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BACKGROUND: Conventional mechanical ventilation (CMV) is fundamental in acute respiratory distress syndrome (ARDS) treatment. Inhaled nitric oxide (INO), an adjunctive therapy, has been used with ventilation in an attempt to improve oxygenation and reduce lung injury. OBJECTIVE: To analyze the early effects of low INO dose on oxygenation, oxidative stress, inflammatory, and histopathological lung injury in a rabbit model of acute lung injury (ALI).
METHODS: This was a prospective, controlled, in vivo animal laboratory study. Forty rabbits were instrumented and ventilated at FIO2 1.0. ALI was induced by tracheal infusion of warm saline (30 mL/kg, 38°C) and lung oxidative stress was assessed by total antioxidant performance (TAP) assay. Animals were assigned to groups: control group (no. = 10, low tidal volume [VT] = 6 mL/kg, PEEP = 5 cm H2O), ALI without INO (no-INO group, no. = 10, low VT = 6 mL/kg, PEEP = 10 cm H2O), ALI plus INO (INO group, no. = 10, low VT = 6 mL/kg, PEEP = 10 cm H2O, INO = 5 ppm). Plateau pressure was limited to 30 cm H2O in all groups. Ten non-instrumented animals (healthy group) were studied for TAP assay. Ventilatory and hemodynamic parameters were recorded every 30 min for 4 hours.
RESULTS: After lung injury, the instrumented groups were worse than the control group for PaO2 (control group 438 ± 87 mm Hg, no-INO group 80 ± 13 mm Hg, INO group 81 ± 24 mm Hg, P < .001). The INO group showed decreased lung inflammation by leukocyte count in lung lavage fluid (no-INO group 4.8 ± 1.64, control group 0.16 ± 0.15, INO group 0.96 ± 0.35 polymorphonuclear cells × 106/bronchoalveolar lavage fluid/lung, P < .001), decreased histopathological injury score (no-INO group 5 [range 1–16], INO group 2 [range 0–5], control group 0 [range 0–3], P < .001), and better lung protection against oxidative injury than the no-INO group (healthy group 68 ± 8.7, control group 66.4 ± 6.8, INO group 56.3 ± 5.1, no-INO group 45.9 ± 3.4 percent protection/g protein, P < .001).
CONCLUSIONS: INO attenuates oxidative stress and histopathological and inflammatory lung injury in a saline-lavaged rabbit ALI model.
Acute respiratory distress syndrome (ARDS), the most severe manifestation of acute lung injury (ALI), is still one of the biggest challenges in critical care medicine.1 Despite better understanding of ARDS pathophysiology, the mechanisms are still under investigation. Briefly, an inflammatory process disrupts the alveolar capillary barrier with interstitial and alveolar edema. In addition, reactive oxygen species and reactive nitrogen species can play an important role in pulmonary vascular endothelial inflammatory damage, which may be responsible for syndrome development and progression.2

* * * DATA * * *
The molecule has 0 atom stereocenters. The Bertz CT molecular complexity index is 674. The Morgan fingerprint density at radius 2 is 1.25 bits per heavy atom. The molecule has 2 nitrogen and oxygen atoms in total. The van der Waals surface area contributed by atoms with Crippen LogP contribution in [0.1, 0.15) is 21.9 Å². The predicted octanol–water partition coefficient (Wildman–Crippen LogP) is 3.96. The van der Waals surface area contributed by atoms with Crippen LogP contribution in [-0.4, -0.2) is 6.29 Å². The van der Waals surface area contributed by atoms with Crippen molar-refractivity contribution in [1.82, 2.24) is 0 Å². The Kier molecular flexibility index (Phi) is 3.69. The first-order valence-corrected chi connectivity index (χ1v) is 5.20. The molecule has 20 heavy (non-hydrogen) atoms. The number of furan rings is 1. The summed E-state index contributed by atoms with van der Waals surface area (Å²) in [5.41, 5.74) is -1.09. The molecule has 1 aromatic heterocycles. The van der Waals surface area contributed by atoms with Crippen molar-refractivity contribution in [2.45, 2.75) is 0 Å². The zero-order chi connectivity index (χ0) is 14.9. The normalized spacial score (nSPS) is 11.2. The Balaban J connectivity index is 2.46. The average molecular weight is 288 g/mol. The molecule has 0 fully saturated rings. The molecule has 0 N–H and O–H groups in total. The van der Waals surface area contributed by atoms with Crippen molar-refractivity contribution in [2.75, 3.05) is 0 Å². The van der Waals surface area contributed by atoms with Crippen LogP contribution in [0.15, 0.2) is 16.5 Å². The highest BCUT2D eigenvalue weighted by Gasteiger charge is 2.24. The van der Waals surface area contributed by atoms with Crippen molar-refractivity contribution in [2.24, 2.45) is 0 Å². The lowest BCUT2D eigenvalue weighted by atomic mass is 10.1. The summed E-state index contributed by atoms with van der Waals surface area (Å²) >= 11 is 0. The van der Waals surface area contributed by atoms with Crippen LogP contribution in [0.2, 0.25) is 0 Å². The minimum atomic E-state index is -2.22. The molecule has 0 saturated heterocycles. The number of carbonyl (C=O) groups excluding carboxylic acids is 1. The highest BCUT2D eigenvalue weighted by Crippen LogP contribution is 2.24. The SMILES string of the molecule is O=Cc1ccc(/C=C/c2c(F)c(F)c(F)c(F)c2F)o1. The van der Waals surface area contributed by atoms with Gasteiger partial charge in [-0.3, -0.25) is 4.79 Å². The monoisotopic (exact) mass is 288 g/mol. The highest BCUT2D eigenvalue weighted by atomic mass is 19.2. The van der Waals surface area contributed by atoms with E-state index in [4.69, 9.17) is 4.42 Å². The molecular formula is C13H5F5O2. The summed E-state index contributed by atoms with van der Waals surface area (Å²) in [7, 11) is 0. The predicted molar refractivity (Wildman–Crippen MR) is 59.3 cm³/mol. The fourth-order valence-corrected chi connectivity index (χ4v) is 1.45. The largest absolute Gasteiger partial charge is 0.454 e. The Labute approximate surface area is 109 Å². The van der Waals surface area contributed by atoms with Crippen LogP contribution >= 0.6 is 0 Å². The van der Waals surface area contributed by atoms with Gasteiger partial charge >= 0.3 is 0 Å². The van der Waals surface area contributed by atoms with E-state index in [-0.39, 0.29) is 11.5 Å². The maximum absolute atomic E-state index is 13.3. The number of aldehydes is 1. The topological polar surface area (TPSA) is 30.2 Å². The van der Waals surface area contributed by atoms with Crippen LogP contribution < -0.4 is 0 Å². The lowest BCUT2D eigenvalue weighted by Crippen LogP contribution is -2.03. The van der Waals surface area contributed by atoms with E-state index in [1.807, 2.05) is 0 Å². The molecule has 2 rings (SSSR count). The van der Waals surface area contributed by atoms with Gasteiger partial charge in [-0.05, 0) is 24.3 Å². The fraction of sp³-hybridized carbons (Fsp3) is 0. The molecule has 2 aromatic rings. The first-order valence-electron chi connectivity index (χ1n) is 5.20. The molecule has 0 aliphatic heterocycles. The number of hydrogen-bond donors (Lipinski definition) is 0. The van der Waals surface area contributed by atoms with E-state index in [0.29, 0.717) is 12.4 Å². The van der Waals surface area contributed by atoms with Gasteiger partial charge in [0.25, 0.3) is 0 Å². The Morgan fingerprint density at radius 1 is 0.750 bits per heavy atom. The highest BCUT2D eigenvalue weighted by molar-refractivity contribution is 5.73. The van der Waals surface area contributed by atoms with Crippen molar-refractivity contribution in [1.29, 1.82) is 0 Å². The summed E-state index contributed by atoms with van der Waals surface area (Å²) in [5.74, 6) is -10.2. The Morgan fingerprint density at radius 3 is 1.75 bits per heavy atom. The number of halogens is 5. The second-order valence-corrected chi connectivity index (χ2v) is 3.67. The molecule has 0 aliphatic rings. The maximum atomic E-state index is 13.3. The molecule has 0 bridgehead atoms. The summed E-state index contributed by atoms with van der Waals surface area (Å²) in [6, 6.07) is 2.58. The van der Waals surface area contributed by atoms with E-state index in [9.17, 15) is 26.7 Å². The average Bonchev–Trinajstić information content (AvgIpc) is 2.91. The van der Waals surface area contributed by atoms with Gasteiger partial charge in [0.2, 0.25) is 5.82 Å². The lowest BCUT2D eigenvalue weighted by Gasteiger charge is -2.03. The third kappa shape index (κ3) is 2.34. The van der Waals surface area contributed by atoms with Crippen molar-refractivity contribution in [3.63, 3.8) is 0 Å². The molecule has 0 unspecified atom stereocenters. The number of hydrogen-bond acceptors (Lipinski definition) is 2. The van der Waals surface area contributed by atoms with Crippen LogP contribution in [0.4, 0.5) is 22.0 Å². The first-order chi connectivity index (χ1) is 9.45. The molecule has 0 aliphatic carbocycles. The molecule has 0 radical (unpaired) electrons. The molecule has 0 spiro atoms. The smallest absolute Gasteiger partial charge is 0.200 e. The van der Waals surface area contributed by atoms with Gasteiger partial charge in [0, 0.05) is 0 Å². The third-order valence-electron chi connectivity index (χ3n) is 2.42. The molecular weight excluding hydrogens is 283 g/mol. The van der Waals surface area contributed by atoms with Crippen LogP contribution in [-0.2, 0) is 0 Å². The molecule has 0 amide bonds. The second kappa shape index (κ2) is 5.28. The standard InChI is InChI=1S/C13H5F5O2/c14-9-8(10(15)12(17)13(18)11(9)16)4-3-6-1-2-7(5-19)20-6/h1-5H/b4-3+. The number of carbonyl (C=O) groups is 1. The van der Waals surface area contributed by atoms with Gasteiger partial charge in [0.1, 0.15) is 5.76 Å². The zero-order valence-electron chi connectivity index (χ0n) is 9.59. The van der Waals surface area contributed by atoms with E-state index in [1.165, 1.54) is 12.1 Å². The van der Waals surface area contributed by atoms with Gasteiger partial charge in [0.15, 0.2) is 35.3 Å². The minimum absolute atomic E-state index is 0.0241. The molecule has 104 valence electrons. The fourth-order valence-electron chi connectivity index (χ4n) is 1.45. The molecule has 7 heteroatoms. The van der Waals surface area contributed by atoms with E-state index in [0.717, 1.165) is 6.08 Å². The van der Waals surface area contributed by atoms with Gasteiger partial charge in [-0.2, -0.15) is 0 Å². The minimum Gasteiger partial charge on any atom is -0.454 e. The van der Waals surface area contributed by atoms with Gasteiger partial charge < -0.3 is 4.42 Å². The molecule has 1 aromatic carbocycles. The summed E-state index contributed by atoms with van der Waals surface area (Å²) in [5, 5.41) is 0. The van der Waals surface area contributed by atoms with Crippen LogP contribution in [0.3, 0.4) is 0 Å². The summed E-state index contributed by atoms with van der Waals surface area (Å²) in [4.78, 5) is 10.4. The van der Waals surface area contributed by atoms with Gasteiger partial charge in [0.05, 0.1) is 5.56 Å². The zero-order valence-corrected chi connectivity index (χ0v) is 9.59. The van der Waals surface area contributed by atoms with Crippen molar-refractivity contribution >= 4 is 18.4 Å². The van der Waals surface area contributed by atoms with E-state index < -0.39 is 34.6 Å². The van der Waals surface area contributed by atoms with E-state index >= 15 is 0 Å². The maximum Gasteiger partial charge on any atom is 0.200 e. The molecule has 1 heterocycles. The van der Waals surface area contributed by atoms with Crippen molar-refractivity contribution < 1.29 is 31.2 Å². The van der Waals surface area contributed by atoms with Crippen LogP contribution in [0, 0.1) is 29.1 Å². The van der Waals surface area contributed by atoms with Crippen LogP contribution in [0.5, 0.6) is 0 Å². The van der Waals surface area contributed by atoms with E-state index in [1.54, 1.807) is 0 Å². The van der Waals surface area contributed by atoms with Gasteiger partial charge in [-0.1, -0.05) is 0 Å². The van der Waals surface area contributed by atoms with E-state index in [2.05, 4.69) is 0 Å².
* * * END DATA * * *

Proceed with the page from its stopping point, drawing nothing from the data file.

Mechanical ventilation is one of the most important supportive treatments in ARDS, having a significant impact on mortality.3 Systemic inflammatory cytokine release also reduces when protective conventional mechanical ventilation (CMV) is used.4 In contrast, experimental studies have shown that nonprotective mechanical ventilation increases the inflammatory process and disrupts alveoli surface integrity due to overdistention and cyclic reopening/collapse.5
The pathophysiological complexity and seriousness of some ARDS cases may require adjunct treatments such as inhaled nitric oxide (INO).6
In 2004, we compared pressure control ventilation with and without early INO administration in children with ARDS, where INO was introduced as early as 1.5 hours after diagnosis, leading to acute improvements in oxygenation indexes. Prolonged treatment was also associated with improved oxygenation, so that FIO2 and peak inspiratory pressure could be quickly and significantly reduced. We concluded that early INO treatment provides an acute and sustained improvement in oxygenation, and earlier reductions away from ventilator settings linked with a high risk of ventilator-induced lung injury and oxygen toxicity; this may help reduce mechanical ventilation aggressiveness and attenuate inflammatory lung injury.7
Nitric oxide inhalation is also not free of toxic effects, mainly from peroxynitrite (ONOO–) and nitrogen dioxide production. Peroxynitrite destroys surfactant by lipid peroxidation and prevents further surfactant production, increasing the possibility of alveolar collapse.8